Wikis at the touch of a button: BlueSpice automating software development.

Mixabest, FANUC R2000iB at work, Public domain, via Wikimedia Commons
Mixabest, FANUC R2000iB at work, Public domain, via Wikimedia Commons

The installation of wikis and quality control of the wiki software is still generally done by hand. Obviously, this increases the costs for the customers. And the software producers do not find this repetitive work much fun either.

Docker, Puppet, Ansible: a wealth of new control systems

It is not remarkable that the topic of automatising software development was raised at last year’s MediaWiki conferences. The crucial point, however, is that there are many new technologies available. They have been developed in the cloud environment, and are available to distribute and maintain large amounts of servers and application software.

  • Composer: A packet-administration system for a PHP script, similar to the extension installer in WordPress.
  • Docker and Vagrant: software to create and control “virtual machines”.
  • Puppet, SALT, Ansible, Chef: control systems which configure the system environment and processes.

These technologies revolutionise the whole area of software development. More precisely, they revolutionise the development of standard software. Like in a factory, the software is created, tested and delivered at the touch of a button. Distributions like Red Hat or SuSE create their distributions in this way. But the Wikimedia Foundation manages hundreds of wikis via Puppet and other control system too.

BlueSpice Factory – the new backbone of the software development

This development has not passed BlueSpice by. Under the title BlueSpice Factory, we are building a homogeneous, fully automated production and testing environment for BlueSpice. New builds of the software will be created, packetised, automatically tested and archived on a daily basis. BlueSpice Factory will become the backbone of our development with the delivery of BlueSpice 3 at the latest.

This is a big step for the stability of the product. Because as far as possible, BlueSpice Factory will automate the work-steps and make them uniform. In addition, many more automatic tests will take place via the system than today. Factory is to take over packeting, create free and pro packages, perhaps RPMs, and perhaps discard and file packages automatically. And, last but not least, product improvements should be able to be rolled out to the user more quickly.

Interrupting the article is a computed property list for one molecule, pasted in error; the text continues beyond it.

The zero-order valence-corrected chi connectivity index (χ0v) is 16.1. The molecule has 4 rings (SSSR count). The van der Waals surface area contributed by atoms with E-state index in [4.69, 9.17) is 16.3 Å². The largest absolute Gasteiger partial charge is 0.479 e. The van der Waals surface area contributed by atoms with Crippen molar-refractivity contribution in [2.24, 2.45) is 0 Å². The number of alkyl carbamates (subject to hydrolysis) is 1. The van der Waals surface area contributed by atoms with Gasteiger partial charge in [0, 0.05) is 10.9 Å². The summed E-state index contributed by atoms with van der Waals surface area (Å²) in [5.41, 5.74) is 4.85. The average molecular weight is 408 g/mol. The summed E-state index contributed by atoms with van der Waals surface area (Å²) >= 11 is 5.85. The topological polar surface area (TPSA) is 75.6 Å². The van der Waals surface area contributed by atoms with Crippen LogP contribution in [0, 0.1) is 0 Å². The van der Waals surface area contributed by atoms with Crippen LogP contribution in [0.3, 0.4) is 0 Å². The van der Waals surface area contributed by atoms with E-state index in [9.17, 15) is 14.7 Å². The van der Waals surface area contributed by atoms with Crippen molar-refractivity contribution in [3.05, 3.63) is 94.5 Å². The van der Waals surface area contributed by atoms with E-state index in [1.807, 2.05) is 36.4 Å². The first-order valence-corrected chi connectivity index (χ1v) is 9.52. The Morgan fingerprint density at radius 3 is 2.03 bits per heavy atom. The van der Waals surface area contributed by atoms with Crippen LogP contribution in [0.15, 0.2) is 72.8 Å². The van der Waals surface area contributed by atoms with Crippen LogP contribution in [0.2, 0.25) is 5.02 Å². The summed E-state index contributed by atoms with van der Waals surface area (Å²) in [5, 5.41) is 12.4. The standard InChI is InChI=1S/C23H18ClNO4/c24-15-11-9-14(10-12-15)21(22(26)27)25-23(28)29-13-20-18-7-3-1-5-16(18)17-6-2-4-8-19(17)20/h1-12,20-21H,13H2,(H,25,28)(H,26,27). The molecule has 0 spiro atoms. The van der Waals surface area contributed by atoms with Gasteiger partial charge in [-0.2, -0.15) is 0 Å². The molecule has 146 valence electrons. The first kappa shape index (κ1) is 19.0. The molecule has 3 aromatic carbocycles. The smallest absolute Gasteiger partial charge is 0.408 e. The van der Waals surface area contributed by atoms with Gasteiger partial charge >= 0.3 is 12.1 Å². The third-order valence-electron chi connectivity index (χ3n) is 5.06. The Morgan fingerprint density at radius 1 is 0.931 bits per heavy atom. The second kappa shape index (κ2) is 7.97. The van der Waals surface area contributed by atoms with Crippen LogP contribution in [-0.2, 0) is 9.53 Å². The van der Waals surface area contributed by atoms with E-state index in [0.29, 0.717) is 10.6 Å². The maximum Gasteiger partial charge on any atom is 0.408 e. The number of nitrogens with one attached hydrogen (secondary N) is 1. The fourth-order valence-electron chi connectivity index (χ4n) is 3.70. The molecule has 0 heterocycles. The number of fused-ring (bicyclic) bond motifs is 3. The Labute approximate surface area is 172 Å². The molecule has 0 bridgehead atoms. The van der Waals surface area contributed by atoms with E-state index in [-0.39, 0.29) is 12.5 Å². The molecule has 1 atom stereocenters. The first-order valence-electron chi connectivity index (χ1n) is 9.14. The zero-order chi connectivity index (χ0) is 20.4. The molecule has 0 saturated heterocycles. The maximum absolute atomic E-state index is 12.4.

We are also considering the idea that BlueSpice Factory could take on delivery in live systems and importing patches. Technologically, this is not so difficult. We are trying it out first with our own internal wikis.
The customer’s environment is decisive here: are the necessary technologies available? And how should a possible updating process be organised? After all, the customer should keep control over the updating process.

Our task is to offer as stable a solution as possible for the maintenance of wiki systems. So we take technology which is already being used in other places and make it available for the wiki world outside the Wikimedia universe.

In search of the right technology stack

The current challenge for us is getting the right combination of the tools available. Additionally, the steps we have to take on the production lines have not been definitely settled.

Currently we provide a basic system with Puppet. On this basis, we collect together everything we need for a wiki, the up-to-date software components and install a complete wiki. We are currently sorting out what should be tested when. The preferred solution is to call up the source with Puppet or the versioning management system Git. We build a package with a build script – which is also a Puppet system, install the package and then test it in the order: unit test, performance test and Selenium test. All this happens automatically. After this, the system is enabled. After the system is enabled, the next step is to distribute the package to the customers’ systems. This can also take place over Puppet. The whole process is orchestrated by the integration software Jenkins (Sauce Labs).

One can see that the exact constellation takes in a very wide range of technology. And because the whole field of software automation is very dynamic, we can be sure that there will be some changes here too. However, we have to accept the danger that we will have to change everything later on, just so that we can begin and gain experience. One cannot develop automation technology on the drawing board.

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